In his CM: the Next Generation series, Joe Farah gives us a glimpse into the trends that CM experts will need to tackle and master based upon industry trends and future technology challenges.
The two biggest gains of an agile development process, in my opinion, are continuous integration, which when properly administered leads to greater product quality, and the interactive customer feedback loop, which helps to get the requirements right before development is over. These are huge advantages. So, how can we extend the agile advantages to the configuration management function?
A tool-centric view of agile CM will not lead to agile CM because, for the most part tool makers worry about their own little world, and when all of the little worlds that make up the ALM function are put together, they fall short. If you want agile CM, start off with a good, agile process. If your CM tools can't support the process, look around for more flexible ones.
Achieving an agile CM Process
What is an agile CM process? If you said it's one that doesn't get in the way, you're only partially correct. CM adds a critical capability to a project. This capability is even more critical in an agile environment. CM helps the agile process keep rolling. But it also provides the information required to make decisions with good judgement and timing. An agile process is about good communication. Your CM tools should be your central communication point. All project-specific information should reside there. I should have to go to people for judgement and for skills, but not for information.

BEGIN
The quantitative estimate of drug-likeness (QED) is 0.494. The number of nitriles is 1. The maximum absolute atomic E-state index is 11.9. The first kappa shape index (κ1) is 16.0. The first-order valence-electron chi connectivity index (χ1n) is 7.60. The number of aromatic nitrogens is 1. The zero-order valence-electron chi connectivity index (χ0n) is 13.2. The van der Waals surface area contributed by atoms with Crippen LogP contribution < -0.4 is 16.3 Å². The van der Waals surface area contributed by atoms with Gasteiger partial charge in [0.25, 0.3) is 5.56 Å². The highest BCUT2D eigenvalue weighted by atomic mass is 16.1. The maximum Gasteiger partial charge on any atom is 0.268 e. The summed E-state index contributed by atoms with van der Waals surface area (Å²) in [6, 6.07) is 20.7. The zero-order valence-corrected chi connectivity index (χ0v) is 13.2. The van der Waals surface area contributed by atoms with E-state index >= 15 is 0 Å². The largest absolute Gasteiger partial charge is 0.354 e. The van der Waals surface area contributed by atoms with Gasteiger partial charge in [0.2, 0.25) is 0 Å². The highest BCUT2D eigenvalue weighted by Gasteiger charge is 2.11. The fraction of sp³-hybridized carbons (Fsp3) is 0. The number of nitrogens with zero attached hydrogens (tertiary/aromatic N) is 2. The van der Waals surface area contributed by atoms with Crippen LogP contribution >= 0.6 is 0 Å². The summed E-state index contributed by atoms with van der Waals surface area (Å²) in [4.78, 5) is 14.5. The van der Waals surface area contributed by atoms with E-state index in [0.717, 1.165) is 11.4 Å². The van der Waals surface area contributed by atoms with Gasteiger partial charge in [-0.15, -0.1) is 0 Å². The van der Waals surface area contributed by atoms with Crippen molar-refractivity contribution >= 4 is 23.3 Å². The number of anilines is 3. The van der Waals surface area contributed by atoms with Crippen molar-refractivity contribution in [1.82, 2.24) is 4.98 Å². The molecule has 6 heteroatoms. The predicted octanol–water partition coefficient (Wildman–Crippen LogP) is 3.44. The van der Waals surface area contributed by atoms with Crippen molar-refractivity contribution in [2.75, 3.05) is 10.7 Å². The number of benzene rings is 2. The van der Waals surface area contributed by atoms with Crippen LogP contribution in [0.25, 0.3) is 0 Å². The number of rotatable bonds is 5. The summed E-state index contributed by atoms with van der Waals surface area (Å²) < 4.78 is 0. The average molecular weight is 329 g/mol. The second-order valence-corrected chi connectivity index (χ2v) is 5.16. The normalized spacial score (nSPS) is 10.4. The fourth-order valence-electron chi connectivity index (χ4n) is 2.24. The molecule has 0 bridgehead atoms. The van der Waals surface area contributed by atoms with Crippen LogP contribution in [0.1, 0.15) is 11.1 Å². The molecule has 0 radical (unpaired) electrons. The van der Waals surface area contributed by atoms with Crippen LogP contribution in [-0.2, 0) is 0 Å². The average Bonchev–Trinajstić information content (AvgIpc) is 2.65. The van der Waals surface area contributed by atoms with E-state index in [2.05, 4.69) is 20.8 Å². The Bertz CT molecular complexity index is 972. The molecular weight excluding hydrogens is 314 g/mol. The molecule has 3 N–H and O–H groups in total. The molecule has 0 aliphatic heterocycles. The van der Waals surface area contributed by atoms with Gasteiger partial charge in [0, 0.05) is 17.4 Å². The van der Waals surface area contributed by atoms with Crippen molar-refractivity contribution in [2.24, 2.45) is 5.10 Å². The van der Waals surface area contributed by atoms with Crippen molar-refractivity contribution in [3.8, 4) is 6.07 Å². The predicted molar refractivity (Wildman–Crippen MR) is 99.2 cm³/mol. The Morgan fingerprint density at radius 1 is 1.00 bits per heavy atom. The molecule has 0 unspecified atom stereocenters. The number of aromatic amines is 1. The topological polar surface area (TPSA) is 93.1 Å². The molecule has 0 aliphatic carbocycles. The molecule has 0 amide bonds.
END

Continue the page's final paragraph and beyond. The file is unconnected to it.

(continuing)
An agile CM process is one that supports all team members, making them more productive and simplifying their management tasks. If your developers need to perform tedious labelling, merging or check-in tasks, odds are that the quality of these tasks will degrade over time. If on the other hand your developers add information to the CM vault as a side effect of their work or in order to realize productivity improvements, the opposite with hold true. Automation is a key for agile CM, but automation that pervades the process, not just one that does a build. Tell me when I violate a dependency. Let me know when a new branch is required. Let me see my prioritized to-do list. Give me a single click to review my change, or any other change for that matter. Eliminate the need for me to label things. Make my life easier while helping me to make everyone else's job easier.
If you're looking for a quick fix to your current CM process to make it agile, forget it. If you want an agile process, you'll have to remove the road blocks all the way through. Just as the weakest link in a chain determines the strength of the chain, all parts of the process have to be agile to attain an agile process. If you can't easily roll back a change, you'll hit road blocks. If you can't automate your build procedure, you'll introduce costly, time-consuming problems.
If you want to make your CM process agile, go through it and identify how you can reduce end-user complexity, tool misfits, areas of risk, and so forth. If a developer asks "Why can't I just...?", don't answer right away. Instead, ask yourself "Should the developer be able to just...?" If the answer is yes, then look at what's preventing him/her from doing so, and fix the process.
agile CM Checklist
Below is a checklist of process items you should consider to make your process agile.
- Easy Traceability
- High Quality Data
- Labels Can Mean Trouble
- Reduce Dependence on Version Codes
- Easy Rollback of Changes
- Change-based CM
- Code in Repository
- Object-oriented Queries
- Interactive Meeting Support
- Priority-based Feature/Problem Management
- Instant Queries/Reports
- Easy Re-base/Workspace Synchronization
- Easily Identify Changes for